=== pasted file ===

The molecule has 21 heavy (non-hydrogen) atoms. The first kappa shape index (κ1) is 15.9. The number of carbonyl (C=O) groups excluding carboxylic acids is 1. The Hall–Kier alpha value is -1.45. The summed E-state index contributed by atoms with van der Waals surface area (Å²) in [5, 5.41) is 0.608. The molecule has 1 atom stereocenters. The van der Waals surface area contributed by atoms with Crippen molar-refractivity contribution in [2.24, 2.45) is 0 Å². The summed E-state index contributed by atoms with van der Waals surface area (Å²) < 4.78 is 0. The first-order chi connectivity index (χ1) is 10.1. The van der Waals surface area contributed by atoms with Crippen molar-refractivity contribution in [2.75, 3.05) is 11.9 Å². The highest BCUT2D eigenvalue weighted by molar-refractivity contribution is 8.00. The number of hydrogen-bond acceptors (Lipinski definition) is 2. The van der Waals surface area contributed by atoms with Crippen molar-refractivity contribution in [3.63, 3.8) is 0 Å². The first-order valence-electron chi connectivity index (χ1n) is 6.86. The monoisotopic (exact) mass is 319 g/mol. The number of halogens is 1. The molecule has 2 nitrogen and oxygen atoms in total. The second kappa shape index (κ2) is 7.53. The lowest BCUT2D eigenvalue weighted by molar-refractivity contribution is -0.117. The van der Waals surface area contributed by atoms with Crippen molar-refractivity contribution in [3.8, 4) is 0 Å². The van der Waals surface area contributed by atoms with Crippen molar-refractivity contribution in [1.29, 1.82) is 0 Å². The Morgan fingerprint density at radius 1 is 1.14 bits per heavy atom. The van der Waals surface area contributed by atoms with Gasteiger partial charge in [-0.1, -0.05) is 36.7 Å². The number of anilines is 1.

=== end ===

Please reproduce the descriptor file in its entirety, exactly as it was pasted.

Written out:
The molecule has 21 heavy (non-hydrogen) atoms. The first kappa shape index (κ1) is 15.9. The number of carbonyl (C=O) groups excluding carboxylic acids is 1. The Hall–Kier alpha value is -1.45. The summed E-state index contributed by atoms with van der Waals surface area (Å²) in [5, 5.41) is 0.608. The molecule has 1 atom stereocenters. The van der Waals surface area contributed by atoms with Crippen molar-refractivity contribution in [2.24, 2.45) is 0 Å². The summed E-state index contributed by atoms with van der Waals surface area (Å²) < 4.78 is 0. The first-order chi connectivity index (χ1) is 10.1. The van der Waals surface area contributed by atoms with Crippen molar-refractivity contribution in [2.75, 3.05) is 11.9 Å². The highest BCUT2D eigenvalue weighted by molar-refractivity contribution is 8.00. The number of hydrogen-bond acceptors (Lipinski definition) is 2. The van der Waals surface area contributed by atoms with Crippen molar-refractivity contribution in [3.63, 3.8) is 0 Å². The first-order valence-electron chi connectivity index (χ1n) is 6.86. The monoisotopic (exact) mass is 319 g/mol. The number of halogens is 1. The molecule has 2 nitrogen and oxygen atoms in total. The second kappa shape index (κ2) is 7.53. The lowest BCUT2D eigenvalue weighted by molar-refractivity contribution is -0.117. The van der Waals surface area contributed by atoms with Crippen molar-refractivity contribution in [3.8, 4) is 0 Å². The van der Waals surface area contributed by atoms with Crippen molar-refractivity contribution in [1.29, 1.82) is 0 Å². The Morgan fingerprint density at radius 1 is 1.14 bits per heavy atom. The van der Waals surface area contributed by atoms with Gasteiger partial charge in [-0.1, -0.05) is 36.7 Å². The number of anilines is 1.